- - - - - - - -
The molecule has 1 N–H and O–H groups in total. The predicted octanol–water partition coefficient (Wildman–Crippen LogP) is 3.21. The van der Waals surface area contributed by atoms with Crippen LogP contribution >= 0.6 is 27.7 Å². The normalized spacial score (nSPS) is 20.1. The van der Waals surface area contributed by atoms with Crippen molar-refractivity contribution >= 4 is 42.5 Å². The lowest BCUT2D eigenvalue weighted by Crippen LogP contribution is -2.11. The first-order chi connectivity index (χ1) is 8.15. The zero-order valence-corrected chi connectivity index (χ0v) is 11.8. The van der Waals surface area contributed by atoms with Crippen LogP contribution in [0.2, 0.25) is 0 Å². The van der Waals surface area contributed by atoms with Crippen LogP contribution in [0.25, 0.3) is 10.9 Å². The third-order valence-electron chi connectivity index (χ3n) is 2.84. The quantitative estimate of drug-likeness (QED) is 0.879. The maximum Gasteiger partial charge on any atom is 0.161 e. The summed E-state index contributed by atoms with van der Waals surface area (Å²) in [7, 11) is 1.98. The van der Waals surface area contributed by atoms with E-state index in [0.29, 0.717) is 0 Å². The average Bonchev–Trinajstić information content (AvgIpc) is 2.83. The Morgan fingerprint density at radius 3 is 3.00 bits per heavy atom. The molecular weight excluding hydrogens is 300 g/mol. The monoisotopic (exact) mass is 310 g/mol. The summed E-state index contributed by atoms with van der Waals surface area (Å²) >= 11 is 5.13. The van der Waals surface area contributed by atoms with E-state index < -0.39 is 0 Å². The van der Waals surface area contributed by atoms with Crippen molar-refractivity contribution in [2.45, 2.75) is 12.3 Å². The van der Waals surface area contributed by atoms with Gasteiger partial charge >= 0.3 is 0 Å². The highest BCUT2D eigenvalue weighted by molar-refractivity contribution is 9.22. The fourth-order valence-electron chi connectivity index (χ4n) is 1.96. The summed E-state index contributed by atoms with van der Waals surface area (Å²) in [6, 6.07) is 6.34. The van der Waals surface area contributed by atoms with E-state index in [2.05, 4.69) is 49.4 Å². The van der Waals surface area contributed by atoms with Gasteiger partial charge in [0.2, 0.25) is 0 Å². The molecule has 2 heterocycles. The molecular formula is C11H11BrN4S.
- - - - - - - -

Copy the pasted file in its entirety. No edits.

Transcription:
The molecule has 1 N–H and O–H groups in total. The predicted octanol–water partition coefficient (Wildman–Crippen LogP) is 3.21. The van der Waals surface area contributed by atoms with Crippen LogP contribution >= 0.6 is 27.7 Å². The normalized spacial score (nSPS) is 20.1. The van der Waals surface area contributed by atoms with Crippen molar-refractivity contribution >= 4 is 42.5 Å². The lowest BCUT2D eigenvalue weighted by Crippen LogP contribution is -2.11. The first-order chi connectivity index (χ1) is 8.15. The zero-order valence-corrected chi connectivity index (χ0v) is 11.8. The van der Waals surface area contributed by atoms with Crippen LogP contribution in [0.2, 0.25) is 0 Å². The van der Waals surface area contributed by atoms with Crippen LogP contribution in [0.25, 0.3) is 10.9 Å². The third-order valence-electron chi connectivity index (χ3n) is 2.84. The quantitative estimate of drug-likeness (QED) is 0.879. The maximum Gasteiger partial charge on any atom is 0.161 e. The summed E-state index contributed by atoms with van der Waals surface area (Å²) in [7, 11) is 1.98. The van der Waals surface area contributed by atoms with E-state index in [0.29, 0.717) is 0 Å². The average Bonchev–Trinajstić information content (AvgIpc) is 2.83. The Morgan fingerprint density at radius 3 is 3.00 bits per heavy atom. The molecular weight excluding hydrogens is 300 g/mol. The monoisotopic (exact) mass is 310 g/mol. The summed E-state index contributed by atoms with van der Waals surface area (Å²) >= 11 is 5.13. The van der Waals surface area contributed by atoms with E-state index < -0.39 is 0 Å². The van der Waals surface area contributed by atoms with Crippen molar-refractivity contribution in [2.45, 2.75) is 12.3 Å². The van der Waals surface area contributed by atoms with Gasteiger partial charge >= 0.3 is 0 Å². The highest BCUT2D eigenvalue weighted by molar-refractivity contribution is 9.22. The fourth-order valence-electron chi connectivity index (χ4n) is 1.96. The summed E-state index contributed by atoms with van der Waals surface area (Å²) in [6, 6.07) is 6.34. The van der Waals surface area contributed by atoms with E-state index in [2.05, 4.69) is 49.4 Å². The van der Waals surface area contributed by atoms with Gasteiger partial charge in [0.2, 0.25) is 0 Å². The molecule has 2 heterocycles. The molecular formula is C11H11BrN4S.